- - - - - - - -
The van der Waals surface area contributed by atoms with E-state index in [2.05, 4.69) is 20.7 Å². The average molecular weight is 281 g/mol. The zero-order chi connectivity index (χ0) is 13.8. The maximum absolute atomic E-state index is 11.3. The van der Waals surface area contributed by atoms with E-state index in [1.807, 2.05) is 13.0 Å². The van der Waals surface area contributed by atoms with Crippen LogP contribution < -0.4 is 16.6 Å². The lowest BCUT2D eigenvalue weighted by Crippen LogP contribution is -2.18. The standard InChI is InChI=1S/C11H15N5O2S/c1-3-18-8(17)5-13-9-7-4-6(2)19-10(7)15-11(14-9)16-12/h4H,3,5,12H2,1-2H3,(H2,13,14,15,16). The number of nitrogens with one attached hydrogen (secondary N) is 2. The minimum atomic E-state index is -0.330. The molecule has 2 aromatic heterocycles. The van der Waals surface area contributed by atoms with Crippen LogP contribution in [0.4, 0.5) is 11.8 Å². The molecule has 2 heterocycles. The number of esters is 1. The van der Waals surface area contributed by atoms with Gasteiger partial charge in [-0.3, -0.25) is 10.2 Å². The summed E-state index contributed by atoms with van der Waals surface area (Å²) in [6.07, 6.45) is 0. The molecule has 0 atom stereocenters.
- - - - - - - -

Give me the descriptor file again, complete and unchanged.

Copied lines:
The van der Waals surface area contributed by atoms with E-state index in [2.05, 4.69) is 20.7 Å². The average molecular weight is 281 g/mol. The zero-order chi connectivity index (χ0) is 13.8. The maximum absolute atomic E-state index is 11.3. The van der Waals surface area contributed by atoms with E-state index in [1.807, 2.05) is 13.0 Å². The van der Waals surface area contributed by atoms with Crippen LogP contribution < -0.4 is 16.6 Å². The lowest BCUT2D eigenvalue weighted by Crippen LogP contribution is -2.18. The standard InChI is InChI=1S/C11H15N5O2S/c1-3-18-8(17)5-13-9-7-4-6(2)19-10(7)15-11(14-9)16-12/h4H,3,5,12H2,1-2H3,(H2,13,14,15,16). The number of nitrogens with one attached hydrogen (secondary N) is 2. The minimum atomic E-state index is -0.330. The molecule has 2 aromatic heterocycles. The van der Waals surface area contributed by atoms with Crippen LogP contribution in [0.4, 0.5) is 11.8 Å². The molecule has 2 heterocycles. The number of esters is 1. The van der Waals surface area contributed by atoms with Gasteiger partial charge in [-0.3, -0.25) is 10.2 Å². The summed E-state index contributed by atoms with van der Waals surface area (Å²) in [6.07, 6.45) is 0. The molecule has 0 atom stereocenters.